Exercise, kickboxing, Uncategorized, workout

I tried kickboxing, and here’s what happened.

If I had known that my metabolism was going to up and disappear one day without so much as a ‘good-bye’ I would have been nicer to it. Showed it more appreciation. Maybe thanked it more often.

Because, man, do I miss it.

Over the years I’ve found it harder and harder to stick my goals, keep weight off that I’ve lost, and not fall victim to a “I should be able to eat whatever I want because life is short” mindset. (Though, I am a firm believer in said mindset, which is why I will never give up cheese, wine or beer).

Earlier this year, I was pretty committed to a workout routine of barre and pilates reformer classes. I was attending classes 4 (or more) times a week and was eating very healthy (read: no ice cream or alcohol) and I felt really good and even lost about 10 pounds or so. (Of course, Mr. KK was ALSO exercising regularly and eating the same things I was and he lost twice the amount of weight. This, my friends, is why men suck.)

I really enjoy my barre and pilates, and I’ve kept that up. But, as to be expected, life got in the way of me attending classes as much as I would have liked. Mr. KK and I were trying to sync schedules, while also balancing him building a patio in our yard all summer. Workout time became time I needed to spend going to the grocery store, or catching up on work, or watching the Little Mister.

I was also feeling like I needed to find a workout that would make me sweat. I am not one who sweats a lot to begin with (I once ran a 5k and my face was red, but not damp at all), but I tend to equate losing weight with sweating, so I was looking for something to supplement with my current toning and conditioning classes.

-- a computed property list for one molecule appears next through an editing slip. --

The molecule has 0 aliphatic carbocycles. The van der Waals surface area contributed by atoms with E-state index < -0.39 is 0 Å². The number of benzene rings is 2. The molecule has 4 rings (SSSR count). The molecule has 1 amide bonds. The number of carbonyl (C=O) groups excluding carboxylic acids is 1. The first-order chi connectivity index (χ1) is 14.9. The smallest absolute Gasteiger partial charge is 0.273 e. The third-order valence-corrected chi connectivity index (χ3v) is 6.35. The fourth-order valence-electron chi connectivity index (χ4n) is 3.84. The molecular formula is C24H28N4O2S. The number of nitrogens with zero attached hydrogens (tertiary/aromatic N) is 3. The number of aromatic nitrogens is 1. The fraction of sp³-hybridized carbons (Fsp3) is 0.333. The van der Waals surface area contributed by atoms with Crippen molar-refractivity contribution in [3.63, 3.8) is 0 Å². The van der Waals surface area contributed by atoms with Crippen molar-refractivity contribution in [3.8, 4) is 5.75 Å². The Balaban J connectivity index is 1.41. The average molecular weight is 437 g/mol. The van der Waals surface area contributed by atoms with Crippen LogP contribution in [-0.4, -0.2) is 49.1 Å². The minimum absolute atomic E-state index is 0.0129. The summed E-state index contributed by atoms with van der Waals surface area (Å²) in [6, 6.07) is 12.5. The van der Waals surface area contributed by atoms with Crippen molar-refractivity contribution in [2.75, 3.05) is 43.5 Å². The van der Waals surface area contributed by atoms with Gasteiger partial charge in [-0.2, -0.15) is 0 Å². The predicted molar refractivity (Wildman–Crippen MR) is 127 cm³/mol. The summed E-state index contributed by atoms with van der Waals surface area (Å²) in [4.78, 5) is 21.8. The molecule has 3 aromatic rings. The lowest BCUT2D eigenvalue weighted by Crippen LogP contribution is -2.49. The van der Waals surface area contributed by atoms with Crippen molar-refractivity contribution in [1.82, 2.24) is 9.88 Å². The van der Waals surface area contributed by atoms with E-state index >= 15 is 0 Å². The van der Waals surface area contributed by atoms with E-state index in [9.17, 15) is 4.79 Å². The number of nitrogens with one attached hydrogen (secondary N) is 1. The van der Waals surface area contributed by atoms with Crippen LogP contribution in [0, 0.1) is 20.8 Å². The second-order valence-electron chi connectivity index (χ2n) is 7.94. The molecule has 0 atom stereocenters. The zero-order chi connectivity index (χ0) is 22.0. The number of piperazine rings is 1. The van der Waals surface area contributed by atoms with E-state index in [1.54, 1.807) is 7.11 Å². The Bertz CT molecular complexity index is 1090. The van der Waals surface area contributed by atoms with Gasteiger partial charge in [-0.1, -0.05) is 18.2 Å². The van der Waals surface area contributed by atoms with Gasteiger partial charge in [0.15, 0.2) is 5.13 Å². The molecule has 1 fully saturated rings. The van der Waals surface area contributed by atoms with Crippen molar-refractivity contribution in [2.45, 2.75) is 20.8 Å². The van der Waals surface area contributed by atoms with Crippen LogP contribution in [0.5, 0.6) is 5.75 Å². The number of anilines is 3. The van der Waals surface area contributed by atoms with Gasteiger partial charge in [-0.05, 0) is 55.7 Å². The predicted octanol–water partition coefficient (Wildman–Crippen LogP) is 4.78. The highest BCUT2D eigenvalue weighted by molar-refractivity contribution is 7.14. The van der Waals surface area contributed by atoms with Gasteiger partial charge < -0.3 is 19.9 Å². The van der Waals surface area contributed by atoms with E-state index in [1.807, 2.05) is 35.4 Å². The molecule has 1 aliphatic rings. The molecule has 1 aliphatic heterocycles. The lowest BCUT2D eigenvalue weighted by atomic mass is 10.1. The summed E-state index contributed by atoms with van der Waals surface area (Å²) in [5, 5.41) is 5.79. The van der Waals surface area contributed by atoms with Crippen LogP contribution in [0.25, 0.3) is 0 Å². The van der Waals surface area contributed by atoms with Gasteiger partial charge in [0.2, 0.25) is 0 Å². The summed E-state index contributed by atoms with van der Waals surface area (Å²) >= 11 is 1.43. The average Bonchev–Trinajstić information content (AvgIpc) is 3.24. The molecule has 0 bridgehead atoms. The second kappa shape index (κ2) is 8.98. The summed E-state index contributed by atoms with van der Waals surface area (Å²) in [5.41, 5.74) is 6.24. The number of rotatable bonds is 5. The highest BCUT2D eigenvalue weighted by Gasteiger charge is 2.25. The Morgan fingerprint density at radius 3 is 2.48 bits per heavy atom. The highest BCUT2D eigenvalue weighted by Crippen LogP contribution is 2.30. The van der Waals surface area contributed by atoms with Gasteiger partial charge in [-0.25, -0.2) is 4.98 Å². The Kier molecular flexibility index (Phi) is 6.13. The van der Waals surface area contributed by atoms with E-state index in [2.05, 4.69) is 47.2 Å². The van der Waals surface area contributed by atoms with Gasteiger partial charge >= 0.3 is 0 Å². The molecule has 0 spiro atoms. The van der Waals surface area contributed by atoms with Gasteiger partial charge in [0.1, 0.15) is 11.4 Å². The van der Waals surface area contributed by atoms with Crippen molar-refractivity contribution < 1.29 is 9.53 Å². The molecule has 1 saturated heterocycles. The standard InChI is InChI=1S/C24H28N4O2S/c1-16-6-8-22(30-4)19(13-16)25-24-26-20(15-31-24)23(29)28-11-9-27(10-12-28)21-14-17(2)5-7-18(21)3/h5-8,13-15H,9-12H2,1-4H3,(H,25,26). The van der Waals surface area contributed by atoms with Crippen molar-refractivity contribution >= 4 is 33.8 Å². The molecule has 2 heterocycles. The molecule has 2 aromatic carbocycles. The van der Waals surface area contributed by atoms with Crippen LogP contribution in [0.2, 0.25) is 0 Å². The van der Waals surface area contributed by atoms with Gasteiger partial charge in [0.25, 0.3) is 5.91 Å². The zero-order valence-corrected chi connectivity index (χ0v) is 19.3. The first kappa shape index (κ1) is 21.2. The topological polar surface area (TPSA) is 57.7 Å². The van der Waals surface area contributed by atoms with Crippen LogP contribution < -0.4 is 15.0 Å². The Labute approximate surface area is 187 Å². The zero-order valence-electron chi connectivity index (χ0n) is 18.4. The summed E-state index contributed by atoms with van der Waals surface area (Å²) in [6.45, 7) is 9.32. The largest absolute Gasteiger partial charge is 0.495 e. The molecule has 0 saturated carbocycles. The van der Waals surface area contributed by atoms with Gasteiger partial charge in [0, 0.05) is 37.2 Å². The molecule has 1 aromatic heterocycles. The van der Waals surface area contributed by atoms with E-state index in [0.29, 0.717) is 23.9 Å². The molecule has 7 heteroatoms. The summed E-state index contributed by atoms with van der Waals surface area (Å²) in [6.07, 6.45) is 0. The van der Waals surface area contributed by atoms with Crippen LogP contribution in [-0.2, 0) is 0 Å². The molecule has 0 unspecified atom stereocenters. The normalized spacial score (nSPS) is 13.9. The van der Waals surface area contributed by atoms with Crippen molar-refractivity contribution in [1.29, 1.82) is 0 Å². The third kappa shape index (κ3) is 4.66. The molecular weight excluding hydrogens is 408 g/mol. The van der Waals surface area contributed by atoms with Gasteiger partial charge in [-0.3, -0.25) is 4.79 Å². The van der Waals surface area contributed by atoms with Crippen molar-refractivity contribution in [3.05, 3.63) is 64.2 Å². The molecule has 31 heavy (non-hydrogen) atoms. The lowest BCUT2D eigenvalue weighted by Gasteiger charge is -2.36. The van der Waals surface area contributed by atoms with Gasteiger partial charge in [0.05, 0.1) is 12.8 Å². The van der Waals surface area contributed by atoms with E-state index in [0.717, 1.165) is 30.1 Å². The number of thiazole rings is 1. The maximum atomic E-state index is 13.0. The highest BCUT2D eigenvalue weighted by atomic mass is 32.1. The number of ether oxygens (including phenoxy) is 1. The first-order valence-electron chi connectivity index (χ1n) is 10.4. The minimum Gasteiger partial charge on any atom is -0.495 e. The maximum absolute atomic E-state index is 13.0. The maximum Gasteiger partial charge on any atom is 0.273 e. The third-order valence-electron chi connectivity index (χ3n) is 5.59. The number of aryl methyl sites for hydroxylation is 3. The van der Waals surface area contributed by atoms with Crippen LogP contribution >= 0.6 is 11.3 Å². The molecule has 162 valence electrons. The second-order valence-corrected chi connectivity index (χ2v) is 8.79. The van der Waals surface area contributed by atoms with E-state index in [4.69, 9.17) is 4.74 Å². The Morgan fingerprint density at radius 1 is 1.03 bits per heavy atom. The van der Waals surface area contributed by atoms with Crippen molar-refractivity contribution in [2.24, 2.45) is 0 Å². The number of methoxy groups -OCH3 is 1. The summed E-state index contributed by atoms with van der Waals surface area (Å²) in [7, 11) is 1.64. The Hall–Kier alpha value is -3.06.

Enter: kickboxing.

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Targeted digital marketing was doing its thing, and I was seeing sponsored kickboxing posts in my social feeds. My gut instinct was that I would not like it. I had gotten used to very small, intimate barre classes, in a dimly lit studio, in my own zone. Kickboxing was the complete opposite of that: big, bright room, loud music and an instructor with a headset, tons of people around me, and a general feeling of intimidation.

Curiosity got the best of me, and I signed up for a 3-class trial with free boxing gloves. Plus, there was a promotion, so I ended up paying $9.99 for the 3 classes and the gloves. Even if I only go once, it’s a good deal, I told myself. And I never turn down a deal.

I knew I was in trouble when they called me to pick a day for my class. I liked to plan my workouts privately. “Can I sign up online?” I asked, hopeful. I was told that I couldn’t because I needed to have a mini orientation before my first class. There went my plan to sneak into a class, hide in the back and go un-noticed. Reluctantly I scheduled my first class and the dread set in.

On the day of my first class, my enthusiasm was around 10%. Don’t get me wrong, everyone I had been in contact with was very friendly and helpful. I was the issue, not the outgoing, super energized skinny kickboxing instructors. People who know me may describe me as outgoing, which I am, in certain situations. But when it comes to participating in large group activities where I don’t know anyone, I’m not in my comfort zone. I much prefer to be alone.

I wasn’t sure what to expect the other class attendees to be like. Would they all be svelte kick boxing pros? Would they make fun of my pathetic right hook? Would the class be filled with men who actually knew how to box? (None of this was accurate. The class was a mix of all women from early twenties to mid-fifties, all fitness levels, who only paid attention to their own workout.)